William Eldon Tucker 1903 – 1991

William Eldon Tucker 1903 – 1991 CVO, TD, FRCS was a British Orthopaedic Surgeon who worked alongside many homeopaths at The Missionary School of Medicine at the Royal London Homeopathic Hospital.

William Eldon Tucker was a colleague of Muriel Francis Adams, Marjorie Grace Blackie, Alva Benjamin, Philip Norman Cutner, Ronald W Davey, Donald MacDonald Foubister, Sergei William Kadleigh, John MacKillop, Kathleen Priestman, Llewelyn Ralph Twentyman, John Weir, Charles Edwin Wheeler and many others.

The Missionary School of Medicine at the Royal London Homeopathic Hospital teaching staff included doctors experienced in tropical medicine and other specialities.

The Annual Reports list the teaching staff, many of whom are recognised for their contributions to the development of homeopathy. Donald MacDonald Foubister lectured on Children’s Diseases, as did Kathleen Priestman (who was President of the MSM between 1981 and 1991); Alva Benjamin taught on skin diseases, Charles Edwin Wheeler, John MacKillop and Muriel Francis Adams on general medicine; William Eldon Tucker and Philip Norman Cutner on surgery and H Dodd, who was the vascular surgeon and later became President of MSM in 1952.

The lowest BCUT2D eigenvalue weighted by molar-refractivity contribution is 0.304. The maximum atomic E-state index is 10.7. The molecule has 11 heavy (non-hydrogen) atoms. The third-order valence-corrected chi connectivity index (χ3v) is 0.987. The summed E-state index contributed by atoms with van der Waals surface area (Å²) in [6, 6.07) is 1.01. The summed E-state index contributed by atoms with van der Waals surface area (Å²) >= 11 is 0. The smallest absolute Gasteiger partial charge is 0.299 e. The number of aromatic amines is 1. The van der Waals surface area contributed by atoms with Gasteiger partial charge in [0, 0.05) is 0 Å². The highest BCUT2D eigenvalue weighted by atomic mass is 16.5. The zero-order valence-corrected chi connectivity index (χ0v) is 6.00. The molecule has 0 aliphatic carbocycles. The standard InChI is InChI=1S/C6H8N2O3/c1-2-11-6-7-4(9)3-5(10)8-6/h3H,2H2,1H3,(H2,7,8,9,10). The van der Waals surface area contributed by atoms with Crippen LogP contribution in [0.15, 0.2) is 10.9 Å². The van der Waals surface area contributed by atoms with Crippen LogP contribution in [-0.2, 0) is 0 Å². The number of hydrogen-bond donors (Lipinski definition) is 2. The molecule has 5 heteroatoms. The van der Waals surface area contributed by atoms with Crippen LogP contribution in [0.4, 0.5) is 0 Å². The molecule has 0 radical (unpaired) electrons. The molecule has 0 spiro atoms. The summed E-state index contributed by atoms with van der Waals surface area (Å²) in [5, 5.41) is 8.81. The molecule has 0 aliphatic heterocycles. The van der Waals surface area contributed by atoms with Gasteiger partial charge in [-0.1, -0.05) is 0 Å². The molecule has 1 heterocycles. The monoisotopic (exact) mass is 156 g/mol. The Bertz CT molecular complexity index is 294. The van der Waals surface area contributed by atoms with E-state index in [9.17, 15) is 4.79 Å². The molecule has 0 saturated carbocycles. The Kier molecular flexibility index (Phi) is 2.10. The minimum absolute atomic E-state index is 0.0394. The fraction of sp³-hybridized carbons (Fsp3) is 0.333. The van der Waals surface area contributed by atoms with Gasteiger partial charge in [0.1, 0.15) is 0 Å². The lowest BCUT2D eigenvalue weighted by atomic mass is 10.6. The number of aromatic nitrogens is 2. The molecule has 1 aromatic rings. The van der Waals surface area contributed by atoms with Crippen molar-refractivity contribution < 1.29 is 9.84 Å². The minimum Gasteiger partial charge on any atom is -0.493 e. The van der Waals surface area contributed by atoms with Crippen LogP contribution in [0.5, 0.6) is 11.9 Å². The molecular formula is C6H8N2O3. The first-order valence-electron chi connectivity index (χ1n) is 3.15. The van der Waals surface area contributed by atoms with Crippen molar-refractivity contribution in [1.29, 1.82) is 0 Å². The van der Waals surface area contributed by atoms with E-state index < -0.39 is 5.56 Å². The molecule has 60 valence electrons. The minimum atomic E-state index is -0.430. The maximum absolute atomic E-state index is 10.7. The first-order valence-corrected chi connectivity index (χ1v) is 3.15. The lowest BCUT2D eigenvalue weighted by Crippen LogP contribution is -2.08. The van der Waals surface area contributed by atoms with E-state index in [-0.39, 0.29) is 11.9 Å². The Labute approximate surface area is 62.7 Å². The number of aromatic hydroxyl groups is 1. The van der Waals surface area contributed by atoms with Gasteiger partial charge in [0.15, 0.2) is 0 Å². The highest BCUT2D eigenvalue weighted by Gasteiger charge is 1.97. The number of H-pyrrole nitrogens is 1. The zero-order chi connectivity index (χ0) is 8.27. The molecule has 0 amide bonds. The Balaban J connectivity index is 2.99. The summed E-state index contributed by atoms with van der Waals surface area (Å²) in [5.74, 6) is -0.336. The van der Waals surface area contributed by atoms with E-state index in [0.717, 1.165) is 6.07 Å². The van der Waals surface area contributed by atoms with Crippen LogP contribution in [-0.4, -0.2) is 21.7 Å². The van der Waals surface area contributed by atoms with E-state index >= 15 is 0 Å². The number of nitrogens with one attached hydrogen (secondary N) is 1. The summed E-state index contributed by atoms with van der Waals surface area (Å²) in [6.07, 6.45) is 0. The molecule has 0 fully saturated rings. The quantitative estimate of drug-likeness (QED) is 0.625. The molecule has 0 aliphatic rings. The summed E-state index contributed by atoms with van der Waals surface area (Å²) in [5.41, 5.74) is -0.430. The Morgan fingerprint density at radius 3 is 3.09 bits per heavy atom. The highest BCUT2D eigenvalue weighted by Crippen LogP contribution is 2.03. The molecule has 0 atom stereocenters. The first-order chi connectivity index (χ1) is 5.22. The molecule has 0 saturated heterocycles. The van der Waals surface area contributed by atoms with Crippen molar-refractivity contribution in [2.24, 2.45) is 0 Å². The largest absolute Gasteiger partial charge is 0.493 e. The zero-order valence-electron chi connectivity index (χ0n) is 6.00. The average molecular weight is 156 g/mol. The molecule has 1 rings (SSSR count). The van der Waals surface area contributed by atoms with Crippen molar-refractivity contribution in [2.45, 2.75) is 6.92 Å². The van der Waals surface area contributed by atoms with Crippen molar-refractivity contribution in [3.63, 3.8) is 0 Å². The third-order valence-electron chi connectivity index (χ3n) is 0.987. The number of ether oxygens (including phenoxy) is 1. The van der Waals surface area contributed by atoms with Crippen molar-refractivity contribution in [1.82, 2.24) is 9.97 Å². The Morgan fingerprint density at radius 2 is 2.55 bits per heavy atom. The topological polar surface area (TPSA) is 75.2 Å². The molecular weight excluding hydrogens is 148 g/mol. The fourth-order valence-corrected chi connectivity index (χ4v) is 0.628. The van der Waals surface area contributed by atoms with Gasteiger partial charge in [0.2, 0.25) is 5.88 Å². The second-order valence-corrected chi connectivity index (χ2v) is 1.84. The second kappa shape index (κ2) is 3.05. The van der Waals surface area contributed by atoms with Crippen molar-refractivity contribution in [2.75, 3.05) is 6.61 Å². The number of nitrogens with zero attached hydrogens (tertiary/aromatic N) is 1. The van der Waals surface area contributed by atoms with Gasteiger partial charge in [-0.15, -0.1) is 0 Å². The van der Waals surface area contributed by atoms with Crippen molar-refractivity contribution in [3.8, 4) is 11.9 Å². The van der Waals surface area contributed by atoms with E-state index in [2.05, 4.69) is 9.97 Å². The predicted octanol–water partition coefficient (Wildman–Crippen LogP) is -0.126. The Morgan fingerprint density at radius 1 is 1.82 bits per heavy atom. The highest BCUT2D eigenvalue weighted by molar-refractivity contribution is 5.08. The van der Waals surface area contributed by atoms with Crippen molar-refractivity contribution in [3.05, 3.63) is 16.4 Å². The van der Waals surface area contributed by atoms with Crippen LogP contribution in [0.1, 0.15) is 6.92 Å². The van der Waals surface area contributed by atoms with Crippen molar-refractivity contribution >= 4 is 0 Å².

The son of W E Tucker, England rugby Internation player, and educated at Sherbourne and at Cambridge, where he was capped for England three times, William Eldon Tucker studied medicine at St. Georges and he became an Orthopaedic Surgeon specialising in Sports Medicine.

In 1936, he became the Director of the Park Street Clinic until 1980. He wrote Sportsmen and their Injuries and many other books, and he was married to Molly Castle, a journalist.

He served as a Major in the Royal Army Medical Corps in WWII and was taken prisoner at Dunkirk. He later joijed the Territorial Army Medical Corps and served as Colonel in charge of the 17th General Hospital.

William Eldon Tucker imported the first arthroscope into Britain, and he treated Denis Compton for his injured knee.

On his retirement, William Eldon Tucker returned to Bermuda where his ancestors had been sugar growers.

He died in his home on Trunk Island.

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